Since the grid is inherently ignorant about remote data, it is the responsibility of the developer to tell the grid about the data set that the grid is being asked to handle. This is ultimately accomplished via the reader configuration of the grid’s bound store. The most important part of this is the totalProperty configuration (default=”total”). When you return the initial data set for the paged grid, you can pass a key in the JSON response that includes a value which represents the total size of the data set. When this response is consumed, the grid’s store will remember the total and use this in conjunction with the store’s pageSize configuration to calculate how many “pages” of data it can expect to facilitate.

limitParam, pageParam, and startParam

While totalProperty deals with the *response* from the server, limitParam, pageParam and startParam occur on the *request* side of the equation. By default, EVERY request that your grid’s store makes to the server will include 3 paging-related parameters:

  • limit
  • page
  • start

These can be configured on your store’s proxy to be something different, if you like.

You can think of these parameters as an instruction list for the server. In other words, your grid’s store is simply asking for a dataset that is X number of records (limit) and begins at Y index (start). And depending on your database, you could potentially use Z to retrieve a particular “page” of data (page).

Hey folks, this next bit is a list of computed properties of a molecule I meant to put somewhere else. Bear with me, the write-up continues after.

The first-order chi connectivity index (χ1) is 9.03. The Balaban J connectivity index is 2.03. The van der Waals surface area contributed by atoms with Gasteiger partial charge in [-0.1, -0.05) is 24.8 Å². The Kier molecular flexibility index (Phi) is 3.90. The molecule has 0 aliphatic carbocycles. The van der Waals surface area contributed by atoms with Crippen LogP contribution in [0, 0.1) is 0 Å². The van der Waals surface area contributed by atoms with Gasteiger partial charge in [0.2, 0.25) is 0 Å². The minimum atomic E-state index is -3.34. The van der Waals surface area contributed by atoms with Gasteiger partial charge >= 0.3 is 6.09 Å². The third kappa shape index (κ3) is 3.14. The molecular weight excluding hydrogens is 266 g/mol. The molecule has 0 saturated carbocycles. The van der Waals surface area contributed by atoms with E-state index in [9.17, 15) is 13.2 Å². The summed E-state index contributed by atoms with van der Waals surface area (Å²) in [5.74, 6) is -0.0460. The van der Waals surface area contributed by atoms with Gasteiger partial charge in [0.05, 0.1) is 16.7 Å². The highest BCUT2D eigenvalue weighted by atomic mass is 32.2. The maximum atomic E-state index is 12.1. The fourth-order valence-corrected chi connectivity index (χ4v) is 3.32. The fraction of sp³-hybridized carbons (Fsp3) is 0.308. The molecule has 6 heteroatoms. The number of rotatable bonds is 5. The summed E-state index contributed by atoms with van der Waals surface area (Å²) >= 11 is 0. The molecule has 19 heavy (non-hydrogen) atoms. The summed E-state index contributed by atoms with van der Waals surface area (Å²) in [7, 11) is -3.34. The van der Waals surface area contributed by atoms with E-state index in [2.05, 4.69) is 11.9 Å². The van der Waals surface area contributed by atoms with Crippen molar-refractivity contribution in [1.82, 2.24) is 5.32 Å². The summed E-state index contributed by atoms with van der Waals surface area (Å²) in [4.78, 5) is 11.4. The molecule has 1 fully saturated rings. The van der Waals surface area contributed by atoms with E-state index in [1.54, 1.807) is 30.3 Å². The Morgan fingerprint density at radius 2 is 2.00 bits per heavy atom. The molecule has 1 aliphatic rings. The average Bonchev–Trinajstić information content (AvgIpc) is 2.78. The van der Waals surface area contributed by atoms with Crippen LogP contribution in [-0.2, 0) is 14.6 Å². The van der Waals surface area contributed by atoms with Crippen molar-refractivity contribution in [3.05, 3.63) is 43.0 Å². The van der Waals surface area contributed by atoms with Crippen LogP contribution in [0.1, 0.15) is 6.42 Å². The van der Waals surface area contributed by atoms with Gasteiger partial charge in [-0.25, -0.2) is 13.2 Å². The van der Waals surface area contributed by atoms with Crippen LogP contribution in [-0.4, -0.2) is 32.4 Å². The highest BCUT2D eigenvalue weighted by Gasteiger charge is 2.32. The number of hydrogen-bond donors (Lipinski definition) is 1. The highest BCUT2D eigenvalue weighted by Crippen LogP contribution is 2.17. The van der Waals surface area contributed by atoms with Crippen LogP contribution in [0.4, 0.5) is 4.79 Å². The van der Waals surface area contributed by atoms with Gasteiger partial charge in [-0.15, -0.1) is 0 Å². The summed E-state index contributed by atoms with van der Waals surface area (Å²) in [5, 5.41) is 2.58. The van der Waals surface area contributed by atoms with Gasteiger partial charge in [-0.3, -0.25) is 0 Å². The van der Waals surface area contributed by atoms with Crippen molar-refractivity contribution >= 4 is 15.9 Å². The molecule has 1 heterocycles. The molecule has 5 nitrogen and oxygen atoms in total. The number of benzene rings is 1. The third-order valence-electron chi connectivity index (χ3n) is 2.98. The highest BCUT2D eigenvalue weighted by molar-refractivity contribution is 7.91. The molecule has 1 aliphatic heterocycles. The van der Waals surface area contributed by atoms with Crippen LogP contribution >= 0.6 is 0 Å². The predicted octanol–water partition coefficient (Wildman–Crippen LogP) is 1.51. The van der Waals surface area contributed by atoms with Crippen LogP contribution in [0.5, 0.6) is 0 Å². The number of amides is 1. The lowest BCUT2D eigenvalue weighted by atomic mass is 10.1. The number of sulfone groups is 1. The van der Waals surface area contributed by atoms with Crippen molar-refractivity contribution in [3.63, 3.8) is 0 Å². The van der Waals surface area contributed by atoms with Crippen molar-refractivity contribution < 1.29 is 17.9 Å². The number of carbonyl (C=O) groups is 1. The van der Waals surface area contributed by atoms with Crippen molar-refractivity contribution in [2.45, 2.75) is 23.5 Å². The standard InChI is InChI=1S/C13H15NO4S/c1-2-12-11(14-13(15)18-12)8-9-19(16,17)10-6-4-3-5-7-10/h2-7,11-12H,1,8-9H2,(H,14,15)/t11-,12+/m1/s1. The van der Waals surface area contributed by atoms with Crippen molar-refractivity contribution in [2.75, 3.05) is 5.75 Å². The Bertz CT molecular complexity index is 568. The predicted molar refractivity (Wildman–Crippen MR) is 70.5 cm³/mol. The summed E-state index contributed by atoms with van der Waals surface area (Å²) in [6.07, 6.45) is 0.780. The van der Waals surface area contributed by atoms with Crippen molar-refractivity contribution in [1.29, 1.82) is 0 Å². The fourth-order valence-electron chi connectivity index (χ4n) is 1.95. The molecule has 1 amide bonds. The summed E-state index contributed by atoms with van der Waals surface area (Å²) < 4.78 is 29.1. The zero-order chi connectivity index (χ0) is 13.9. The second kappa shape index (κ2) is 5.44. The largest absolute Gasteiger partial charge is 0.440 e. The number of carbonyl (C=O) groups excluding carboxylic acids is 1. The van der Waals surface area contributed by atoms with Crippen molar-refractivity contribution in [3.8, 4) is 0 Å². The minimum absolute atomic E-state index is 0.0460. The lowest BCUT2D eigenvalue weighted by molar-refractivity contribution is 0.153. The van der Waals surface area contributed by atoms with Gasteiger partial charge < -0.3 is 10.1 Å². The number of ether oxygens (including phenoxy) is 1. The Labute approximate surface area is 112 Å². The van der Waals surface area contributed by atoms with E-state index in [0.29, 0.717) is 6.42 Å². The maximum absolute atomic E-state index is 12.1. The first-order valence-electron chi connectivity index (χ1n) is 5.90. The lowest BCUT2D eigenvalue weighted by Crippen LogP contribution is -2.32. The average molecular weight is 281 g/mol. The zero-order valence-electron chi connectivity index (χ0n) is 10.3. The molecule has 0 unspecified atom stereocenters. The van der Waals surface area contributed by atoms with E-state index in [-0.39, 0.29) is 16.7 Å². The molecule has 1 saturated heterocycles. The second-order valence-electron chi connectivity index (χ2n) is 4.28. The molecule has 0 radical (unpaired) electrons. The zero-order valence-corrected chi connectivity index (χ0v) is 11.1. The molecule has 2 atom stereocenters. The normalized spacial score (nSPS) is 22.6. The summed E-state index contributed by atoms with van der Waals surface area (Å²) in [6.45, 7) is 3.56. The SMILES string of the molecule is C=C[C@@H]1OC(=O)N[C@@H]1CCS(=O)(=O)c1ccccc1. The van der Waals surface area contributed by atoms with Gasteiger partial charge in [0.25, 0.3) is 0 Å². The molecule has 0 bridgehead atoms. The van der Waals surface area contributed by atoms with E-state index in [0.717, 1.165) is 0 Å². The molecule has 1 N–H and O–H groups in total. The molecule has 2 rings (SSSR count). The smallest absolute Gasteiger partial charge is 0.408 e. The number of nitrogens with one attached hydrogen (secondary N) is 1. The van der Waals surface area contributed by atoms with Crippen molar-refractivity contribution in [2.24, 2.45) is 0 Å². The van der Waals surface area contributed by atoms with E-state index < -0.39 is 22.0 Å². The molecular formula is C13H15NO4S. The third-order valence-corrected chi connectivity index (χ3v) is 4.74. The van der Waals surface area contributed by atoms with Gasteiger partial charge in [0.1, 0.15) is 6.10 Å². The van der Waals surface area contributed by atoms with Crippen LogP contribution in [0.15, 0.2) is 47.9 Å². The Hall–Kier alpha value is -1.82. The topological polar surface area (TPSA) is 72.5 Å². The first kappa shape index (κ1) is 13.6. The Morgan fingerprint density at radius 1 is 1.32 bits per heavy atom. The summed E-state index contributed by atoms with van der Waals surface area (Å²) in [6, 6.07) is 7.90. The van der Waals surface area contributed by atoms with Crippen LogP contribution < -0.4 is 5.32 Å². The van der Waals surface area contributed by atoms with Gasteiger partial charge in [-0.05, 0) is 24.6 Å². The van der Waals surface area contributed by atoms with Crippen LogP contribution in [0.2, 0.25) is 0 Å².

Now that we know the two sides of the equation in which the grid’s store is interested (request and response), we can imagine how the “paging” works. Think of it in this workflow:

  • First Request: Don’t know the size of the data, so request data set with limit 25 (default), start 0 (default) and page (1)
  • Receive Request: total = 125 and 25 rows of data.
  • Post First Request: Our store knows that there are 125 total records, and that we are on the first “page”. Therefore, we know that there are 5 total pages
  • Next Request: Since we’re on the first page, request data with limit 25, start 25, page 2
  • And so on

The Handshake

We’ve now seen how this process works. But as slick as it is, we must avoid the temptation of falling back into wrong thinking about what the grid is doing and what it knows.